# 10 - Virtual Performance Reviews
by Randi Brenowitz
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# 10 – Virtual Performance Reviews
The response to Issue #8, Working Virtually
was overwhelmingly enthusiastic. Since it became clear that virtual
teams are a major concern of my readership, I decided to dedicate
several issues to that topic. The first in this series was about
Virtual Meeting Etiquette. This
issue deals with the complexities of Employee Performance Reviews
in a virtual organization.
there are other topics about virtual teams you'd like to see addressed
in future issues, please email me at email@example.com.
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performance review is not merely a means of finding out what a
team member is worth, but of finding ways to make him or her worth
more. This is true whether your team is co-located or virtual.
Performance reviews create opportunities for:
some of these uses are in conflict, performance review systems
can be fraught with unpleasant emotion. Both team members and
leaders seem to dread this time, and frequently avoid it or do
a sloppy job. Fortunately, there are creative and innovative HR
and Compensation people who are trying to create new systems for
Performance Reviews. In the meantime, whatever system your organization
has for its co-located employees must be adapted to your virtual
team. In co-located organizations, the impact of a sloppy performance
review can be decreased with regular, informal contact and feedback.
In a virtual situation, where regular and informal communication
is not the norm, the impact of a poorly done performance review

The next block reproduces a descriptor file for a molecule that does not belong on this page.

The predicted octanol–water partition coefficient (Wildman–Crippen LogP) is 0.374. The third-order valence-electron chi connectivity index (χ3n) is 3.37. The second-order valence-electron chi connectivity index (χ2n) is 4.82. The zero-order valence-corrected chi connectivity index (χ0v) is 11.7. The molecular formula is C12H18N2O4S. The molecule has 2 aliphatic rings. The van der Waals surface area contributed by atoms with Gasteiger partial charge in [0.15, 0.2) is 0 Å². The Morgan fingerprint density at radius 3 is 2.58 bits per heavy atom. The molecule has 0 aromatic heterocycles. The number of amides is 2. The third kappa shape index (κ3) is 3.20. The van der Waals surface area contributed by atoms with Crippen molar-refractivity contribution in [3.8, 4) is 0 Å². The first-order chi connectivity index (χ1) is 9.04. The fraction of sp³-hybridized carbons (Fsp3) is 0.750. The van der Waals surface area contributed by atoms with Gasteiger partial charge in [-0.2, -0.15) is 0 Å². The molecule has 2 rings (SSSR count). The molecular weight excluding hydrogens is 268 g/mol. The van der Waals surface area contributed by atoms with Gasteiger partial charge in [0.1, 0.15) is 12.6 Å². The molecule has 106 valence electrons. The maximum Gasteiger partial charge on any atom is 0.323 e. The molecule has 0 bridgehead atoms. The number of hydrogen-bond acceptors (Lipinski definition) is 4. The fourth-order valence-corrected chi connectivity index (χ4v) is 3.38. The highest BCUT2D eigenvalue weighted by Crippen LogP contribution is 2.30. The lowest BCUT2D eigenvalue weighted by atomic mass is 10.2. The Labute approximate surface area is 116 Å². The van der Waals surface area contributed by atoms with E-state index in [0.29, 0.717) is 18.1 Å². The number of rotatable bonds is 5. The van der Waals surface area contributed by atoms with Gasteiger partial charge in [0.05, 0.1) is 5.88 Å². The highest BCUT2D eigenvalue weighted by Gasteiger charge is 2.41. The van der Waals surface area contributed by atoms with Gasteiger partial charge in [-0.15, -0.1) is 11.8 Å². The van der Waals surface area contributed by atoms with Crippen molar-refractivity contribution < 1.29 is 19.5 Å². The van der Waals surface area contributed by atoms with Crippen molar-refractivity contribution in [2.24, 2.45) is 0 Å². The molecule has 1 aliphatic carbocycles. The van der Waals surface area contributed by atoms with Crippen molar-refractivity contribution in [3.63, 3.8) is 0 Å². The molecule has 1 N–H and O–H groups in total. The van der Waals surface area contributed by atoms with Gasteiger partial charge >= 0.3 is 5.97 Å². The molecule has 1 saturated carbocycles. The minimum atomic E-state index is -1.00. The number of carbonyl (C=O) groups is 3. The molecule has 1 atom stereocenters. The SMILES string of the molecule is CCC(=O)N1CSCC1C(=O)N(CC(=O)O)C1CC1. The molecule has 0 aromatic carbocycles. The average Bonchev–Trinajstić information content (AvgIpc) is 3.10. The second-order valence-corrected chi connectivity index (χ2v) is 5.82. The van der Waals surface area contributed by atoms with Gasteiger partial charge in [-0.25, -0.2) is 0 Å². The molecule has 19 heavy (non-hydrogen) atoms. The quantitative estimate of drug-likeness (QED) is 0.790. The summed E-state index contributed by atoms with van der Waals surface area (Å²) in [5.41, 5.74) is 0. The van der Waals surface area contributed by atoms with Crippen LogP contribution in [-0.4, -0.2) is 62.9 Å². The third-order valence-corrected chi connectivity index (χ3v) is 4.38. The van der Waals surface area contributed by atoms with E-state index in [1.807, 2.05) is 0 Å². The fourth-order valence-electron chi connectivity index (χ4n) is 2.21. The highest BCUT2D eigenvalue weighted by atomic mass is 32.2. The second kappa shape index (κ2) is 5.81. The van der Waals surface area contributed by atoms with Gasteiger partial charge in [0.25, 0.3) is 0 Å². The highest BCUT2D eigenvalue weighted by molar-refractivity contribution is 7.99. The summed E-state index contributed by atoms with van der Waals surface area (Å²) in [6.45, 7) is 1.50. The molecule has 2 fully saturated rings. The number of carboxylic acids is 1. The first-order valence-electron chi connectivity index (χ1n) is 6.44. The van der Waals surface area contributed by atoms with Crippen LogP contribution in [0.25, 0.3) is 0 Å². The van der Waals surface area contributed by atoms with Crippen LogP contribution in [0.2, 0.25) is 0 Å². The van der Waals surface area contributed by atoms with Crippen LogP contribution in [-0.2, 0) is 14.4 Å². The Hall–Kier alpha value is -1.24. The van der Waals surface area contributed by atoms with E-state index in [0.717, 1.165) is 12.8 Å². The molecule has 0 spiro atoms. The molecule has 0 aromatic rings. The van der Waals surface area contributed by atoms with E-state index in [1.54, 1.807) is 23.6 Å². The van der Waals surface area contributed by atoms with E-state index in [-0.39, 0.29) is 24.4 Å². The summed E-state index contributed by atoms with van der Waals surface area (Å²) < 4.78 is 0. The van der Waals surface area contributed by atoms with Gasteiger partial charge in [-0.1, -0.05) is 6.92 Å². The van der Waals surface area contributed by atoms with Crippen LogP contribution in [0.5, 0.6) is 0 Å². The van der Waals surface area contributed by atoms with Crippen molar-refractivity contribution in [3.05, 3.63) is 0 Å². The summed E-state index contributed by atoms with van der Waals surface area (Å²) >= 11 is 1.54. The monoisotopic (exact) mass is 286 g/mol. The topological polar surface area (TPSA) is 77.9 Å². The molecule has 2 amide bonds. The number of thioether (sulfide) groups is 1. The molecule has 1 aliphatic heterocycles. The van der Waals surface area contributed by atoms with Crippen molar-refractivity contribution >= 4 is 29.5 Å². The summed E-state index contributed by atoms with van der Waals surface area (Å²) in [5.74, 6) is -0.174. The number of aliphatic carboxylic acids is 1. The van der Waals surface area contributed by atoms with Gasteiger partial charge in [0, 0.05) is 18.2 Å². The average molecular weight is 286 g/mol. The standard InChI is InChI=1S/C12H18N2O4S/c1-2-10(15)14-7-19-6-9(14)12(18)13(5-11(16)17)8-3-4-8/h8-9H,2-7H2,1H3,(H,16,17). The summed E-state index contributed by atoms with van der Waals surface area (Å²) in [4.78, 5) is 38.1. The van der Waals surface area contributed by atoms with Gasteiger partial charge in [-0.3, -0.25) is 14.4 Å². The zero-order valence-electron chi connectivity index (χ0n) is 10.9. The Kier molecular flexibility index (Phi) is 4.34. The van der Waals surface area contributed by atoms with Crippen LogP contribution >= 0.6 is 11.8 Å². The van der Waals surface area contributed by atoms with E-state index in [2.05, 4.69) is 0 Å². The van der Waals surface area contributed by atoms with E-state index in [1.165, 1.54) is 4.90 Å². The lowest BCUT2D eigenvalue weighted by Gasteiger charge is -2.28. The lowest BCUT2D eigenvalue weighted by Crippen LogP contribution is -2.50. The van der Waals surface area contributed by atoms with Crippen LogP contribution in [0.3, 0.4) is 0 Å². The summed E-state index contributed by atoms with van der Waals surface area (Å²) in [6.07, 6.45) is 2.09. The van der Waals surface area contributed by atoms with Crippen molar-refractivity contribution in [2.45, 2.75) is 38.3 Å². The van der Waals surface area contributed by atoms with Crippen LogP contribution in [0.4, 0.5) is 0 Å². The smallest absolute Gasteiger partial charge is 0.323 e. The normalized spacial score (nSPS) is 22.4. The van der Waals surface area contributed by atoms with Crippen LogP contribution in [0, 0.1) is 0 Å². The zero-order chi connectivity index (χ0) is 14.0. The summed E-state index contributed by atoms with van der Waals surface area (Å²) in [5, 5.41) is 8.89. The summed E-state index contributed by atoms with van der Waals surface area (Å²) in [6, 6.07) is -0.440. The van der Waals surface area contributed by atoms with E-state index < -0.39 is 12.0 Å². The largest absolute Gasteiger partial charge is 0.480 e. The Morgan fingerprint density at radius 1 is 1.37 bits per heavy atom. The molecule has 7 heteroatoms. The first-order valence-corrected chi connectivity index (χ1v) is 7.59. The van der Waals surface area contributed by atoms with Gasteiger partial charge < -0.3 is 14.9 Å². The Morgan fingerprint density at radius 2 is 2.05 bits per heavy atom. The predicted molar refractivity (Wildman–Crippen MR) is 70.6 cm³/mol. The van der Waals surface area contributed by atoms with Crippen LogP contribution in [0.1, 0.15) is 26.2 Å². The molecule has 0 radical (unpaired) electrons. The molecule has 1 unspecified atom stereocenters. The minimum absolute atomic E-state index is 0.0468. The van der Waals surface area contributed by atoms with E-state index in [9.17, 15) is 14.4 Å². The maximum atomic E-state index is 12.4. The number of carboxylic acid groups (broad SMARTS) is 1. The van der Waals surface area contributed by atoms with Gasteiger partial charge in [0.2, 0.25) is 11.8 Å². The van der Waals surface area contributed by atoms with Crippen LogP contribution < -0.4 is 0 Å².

can have huge impact. When team members are not clear about
their goals and expectations and when they don't know if they're
doing things the best way, it is hard to keep up high energy and
motivation. On the other hand, a positive review experience will
go a long way toward team members feeling included in and valued
by the organization.
Since your virtual team members may come from different cultures,
different geographies, or different parts of the organization,
different cultures, you have no way of knowing what assumptions
they have about the performance review process. As part of your
team start-up process, the team should decide what adaptations
they want to make to the corporate system so that it will best
serve their needs. It is helpful here to have the advice of your
HR or Compensation organization. Once the process is clearly defined
and articulated, individual team members will know what to expect
no matter where they are located.
Clear goals are the foundation for every Performance Review system,
as they allow for more objective measurement at the end of a review
period. This becomes more important in virtual teams as team members
cannot actually see what others are working on. The informal hallway
conversations and visits to each other's cubicles that help facilitate
goal alignment are not available in the virtual environment. Clearly
defined goals and expectations must take their place.
is a tendency with co-located teams for the team leader to measure
such things as how late the team member stays in the office or
at what times over the weekend their car is in the parking lot.
Although these are never measures of how efficient or effective
the team member is, many leaders are concerned when they cannot
"see" the team member working. In any team, co-located
or virtual, goals that are results-based will help the team member
understand the expectations and will move your team closer to
high-performance and goal completion.